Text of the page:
Photo by David Location: Orlando, Florida Stepping up: Congo African Grey "Cressi"
For some reason, there is this unwritten rule that when you get a bird, you have to teach it to step up FIRST. One thing the trainer (or owner) tends to forget is... why should the bird want to step up? Stepping up onto a human hand is not a natural behavior for a parrot - yes, stepping from branch to branch is, but giving trust willingly and freely to a human is not - hence, stepping up is not. Trying to effortlessly get your bird to step up is only going to result in you making multiple trips to the store for more bandaids because, let's face it, you're going to get bit and bit HARD if you haven't already! (Which you probably have...) There is a way to teach your bird how to step up WITHOUT being bit in the process! Wanna know what it is? It's called a variety of things, most commonly "target training" or "touch training" and also "stick training". They teach it to dolphins, whales, horses and all types of animals to get them to go from one place to another. Using target training, you can learn how to direct your bird to the spot you want him or her to go.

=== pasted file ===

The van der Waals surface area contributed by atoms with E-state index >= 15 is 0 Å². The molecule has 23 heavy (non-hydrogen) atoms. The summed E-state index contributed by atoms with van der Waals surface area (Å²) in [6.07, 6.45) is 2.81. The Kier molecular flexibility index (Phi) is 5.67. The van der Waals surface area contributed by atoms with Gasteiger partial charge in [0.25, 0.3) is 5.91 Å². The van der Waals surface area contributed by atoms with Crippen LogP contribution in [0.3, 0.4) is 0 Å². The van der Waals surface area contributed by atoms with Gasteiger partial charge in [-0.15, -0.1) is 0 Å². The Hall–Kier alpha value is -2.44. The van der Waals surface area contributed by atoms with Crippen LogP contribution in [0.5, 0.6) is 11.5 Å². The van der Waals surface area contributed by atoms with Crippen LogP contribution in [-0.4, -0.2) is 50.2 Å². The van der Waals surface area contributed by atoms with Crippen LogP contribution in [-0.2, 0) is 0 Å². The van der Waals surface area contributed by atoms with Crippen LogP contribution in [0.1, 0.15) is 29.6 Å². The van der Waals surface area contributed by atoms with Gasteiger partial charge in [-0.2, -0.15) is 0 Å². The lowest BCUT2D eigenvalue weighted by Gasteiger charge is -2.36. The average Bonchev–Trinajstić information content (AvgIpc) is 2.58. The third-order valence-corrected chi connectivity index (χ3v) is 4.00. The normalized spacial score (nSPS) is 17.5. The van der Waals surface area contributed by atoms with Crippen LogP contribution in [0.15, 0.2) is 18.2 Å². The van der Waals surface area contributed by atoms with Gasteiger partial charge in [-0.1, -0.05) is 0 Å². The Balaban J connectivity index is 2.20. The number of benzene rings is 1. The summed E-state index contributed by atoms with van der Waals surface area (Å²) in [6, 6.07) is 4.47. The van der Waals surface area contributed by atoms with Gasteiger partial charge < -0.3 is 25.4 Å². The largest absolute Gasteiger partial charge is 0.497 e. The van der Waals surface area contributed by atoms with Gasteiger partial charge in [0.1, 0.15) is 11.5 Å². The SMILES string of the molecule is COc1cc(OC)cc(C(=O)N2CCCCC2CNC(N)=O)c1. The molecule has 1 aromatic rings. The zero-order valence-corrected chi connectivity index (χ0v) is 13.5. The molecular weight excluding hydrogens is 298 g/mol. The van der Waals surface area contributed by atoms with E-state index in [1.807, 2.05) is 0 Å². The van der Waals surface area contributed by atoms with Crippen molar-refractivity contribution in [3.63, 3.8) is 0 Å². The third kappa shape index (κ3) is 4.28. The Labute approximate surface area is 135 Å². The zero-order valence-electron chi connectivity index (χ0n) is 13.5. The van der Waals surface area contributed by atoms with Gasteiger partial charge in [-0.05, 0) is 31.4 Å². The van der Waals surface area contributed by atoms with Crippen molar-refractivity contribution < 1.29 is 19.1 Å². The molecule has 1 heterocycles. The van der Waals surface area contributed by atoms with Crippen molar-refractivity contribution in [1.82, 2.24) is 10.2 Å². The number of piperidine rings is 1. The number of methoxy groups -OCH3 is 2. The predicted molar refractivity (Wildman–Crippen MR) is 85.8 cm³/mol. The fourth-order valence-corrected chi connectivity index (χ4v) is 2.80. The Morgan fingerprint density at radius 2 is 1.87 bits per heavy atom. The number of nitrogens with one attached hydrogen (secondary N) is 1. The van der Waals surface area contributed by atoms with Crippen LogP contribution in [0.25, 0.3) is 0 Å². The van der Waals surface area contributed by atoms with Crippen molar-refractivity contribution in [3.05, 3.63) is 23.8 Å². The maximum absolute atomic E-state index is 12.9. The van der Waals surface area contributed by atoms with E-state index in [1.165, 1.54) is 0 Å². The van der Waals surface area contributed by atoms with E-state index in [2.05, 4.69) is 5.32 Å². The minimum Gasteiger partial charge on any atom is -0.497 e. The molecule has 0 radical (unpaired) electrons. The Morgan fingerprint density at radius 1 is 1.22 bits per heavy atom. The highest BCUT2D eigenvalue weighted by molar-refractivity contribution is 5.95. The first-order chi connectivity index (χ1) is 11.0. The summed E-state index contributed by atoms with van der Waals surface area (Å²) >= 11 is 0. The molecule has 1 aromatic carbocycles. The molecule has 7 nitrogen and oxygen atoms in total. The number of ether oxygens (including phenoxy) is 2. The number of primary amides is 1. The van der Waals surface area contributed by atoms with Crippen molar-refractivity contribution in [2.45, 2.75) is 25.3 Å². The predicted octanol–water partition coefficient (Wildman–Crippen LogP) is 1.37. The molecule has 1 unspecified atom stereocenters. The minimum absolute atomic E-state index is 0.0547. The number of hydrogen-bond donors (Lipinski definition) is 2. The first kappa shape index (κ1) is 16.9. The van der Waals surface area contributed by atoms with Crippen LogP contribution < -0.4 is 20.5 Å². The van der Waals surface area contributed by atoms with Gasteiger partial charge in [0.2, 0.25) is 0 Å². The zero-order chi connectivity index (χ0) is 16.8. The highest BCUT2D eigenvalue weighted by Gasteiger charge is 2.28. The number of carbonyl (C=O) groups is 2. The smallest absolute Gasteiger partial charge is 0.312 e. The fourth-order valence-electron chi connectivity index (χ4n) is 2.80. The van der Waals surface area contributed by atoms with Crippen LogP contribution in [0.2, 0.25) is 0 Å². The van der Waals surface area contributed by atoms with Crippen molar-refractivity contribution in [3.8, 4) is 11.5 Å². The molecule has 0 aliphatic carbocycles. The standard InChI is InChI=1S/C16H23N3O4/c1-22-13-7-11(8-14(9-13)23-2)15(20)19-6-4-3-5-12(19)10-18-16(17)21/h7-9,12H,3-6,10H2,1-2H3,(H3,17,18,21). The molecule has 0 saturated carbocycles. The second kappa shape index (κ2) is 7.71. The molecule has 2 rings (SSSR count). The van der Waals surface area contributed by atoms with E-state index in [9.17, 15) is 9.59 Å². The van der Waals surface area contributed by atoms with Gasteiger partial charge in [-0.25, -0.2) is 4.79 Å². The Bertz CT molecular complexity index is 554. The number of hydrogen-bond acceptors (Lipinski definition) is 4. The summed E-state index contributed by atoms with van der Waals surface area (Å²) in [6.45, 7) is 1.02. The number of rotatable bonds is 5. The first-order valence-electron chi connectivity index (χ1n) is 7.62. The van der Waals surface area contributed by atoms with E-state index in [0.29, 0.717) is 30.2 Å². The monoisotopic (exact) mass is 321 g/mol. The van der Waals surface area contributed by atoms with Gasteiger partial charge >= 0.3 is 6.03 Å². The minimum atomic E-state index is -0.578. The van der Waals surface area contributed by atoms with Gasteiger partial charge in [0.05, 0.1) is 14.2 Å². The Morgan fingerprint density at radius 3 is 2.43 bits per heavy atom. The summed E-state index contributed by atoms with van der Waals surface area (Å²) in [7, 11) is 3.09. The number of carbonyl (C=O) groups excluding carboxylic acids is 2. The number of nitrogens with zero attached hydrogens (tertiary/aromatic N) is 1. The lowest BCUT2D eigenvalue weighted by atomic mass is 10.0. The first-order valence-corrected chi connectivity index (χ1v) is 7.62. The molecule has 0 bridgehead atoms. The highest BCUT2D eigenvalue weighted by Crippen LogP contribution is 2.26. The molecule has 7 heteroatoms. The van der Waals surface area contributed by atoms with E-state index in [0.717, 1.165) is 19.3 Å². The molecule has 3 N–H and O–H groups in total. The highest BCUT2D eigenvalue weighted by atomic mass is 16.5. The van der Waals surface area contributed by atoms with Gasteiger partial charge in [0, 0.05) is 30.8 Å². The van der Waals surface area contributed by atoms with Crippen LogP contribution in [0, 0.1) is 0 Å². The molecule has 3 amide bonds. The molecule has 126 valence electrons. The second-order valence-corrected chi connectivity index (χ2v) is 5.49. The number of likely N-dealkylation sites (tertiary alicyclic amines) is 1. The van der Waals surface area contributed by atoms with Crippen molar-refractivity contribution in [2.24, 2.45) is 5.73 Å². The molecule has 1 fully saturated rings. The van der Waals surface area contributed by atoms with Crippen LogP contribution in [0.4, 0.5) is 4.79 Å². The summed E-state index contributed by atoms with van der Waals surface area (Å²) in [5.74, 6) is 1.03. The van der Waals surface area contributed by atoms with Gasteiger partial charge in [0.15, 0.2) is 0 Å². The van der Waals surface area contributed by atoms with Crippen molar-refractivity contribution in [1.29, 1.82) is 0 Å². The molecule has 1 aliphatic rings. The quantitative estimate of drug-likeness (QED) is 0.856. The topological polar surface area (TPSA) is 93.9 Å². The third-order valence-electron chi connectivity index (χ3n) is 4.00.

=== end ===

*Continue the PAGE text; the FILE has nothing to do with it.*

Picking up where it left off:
Here's how it works... You teach your bird to touch the end of a stick. And yes... I'm serious. Now I know you are probably thinking, "I don't want my bird to know how to touch the end of a stick! I don't care about that!" but trust me... you do and you will! Teaching your bird to touch the end of the stick is EASY and fast! And it will guarentee your bird will learn to step up on your hand WITHOUT leaving a bleeding spot on your finger. For nippy birds, this is a great technique because they are able to "nip" just not at you! There are loads of success stories using target training to get birds to step up. Here's one: Mika, the Pionus parrot. So, if you're ready to teach it to your bird, get started by reading my Target Training and Clicker Condioning on how to go about training this behavior. You don't have to use a clicker to train your bird to touch the end of the stick, simply make sure you give your bird his favorite treat for coming near, showing interest and eventually touching the stick. Once he starts leaning over to touch it, you can start moving it from one end of the table to the other and your bird will be running to meet the end of that stick! The end result will look like this:
Photo by Dave Location: Orlando, Florida Stepping up: Galah "Bondi"
Article by Jamieleigh Womach. She has been working with parrots and toucans since the age of 17. She isn’t homeless but is home less than she prefers to be. She travels the world with her husband, daughter, and a flockful of parrots whom she shares the stage with.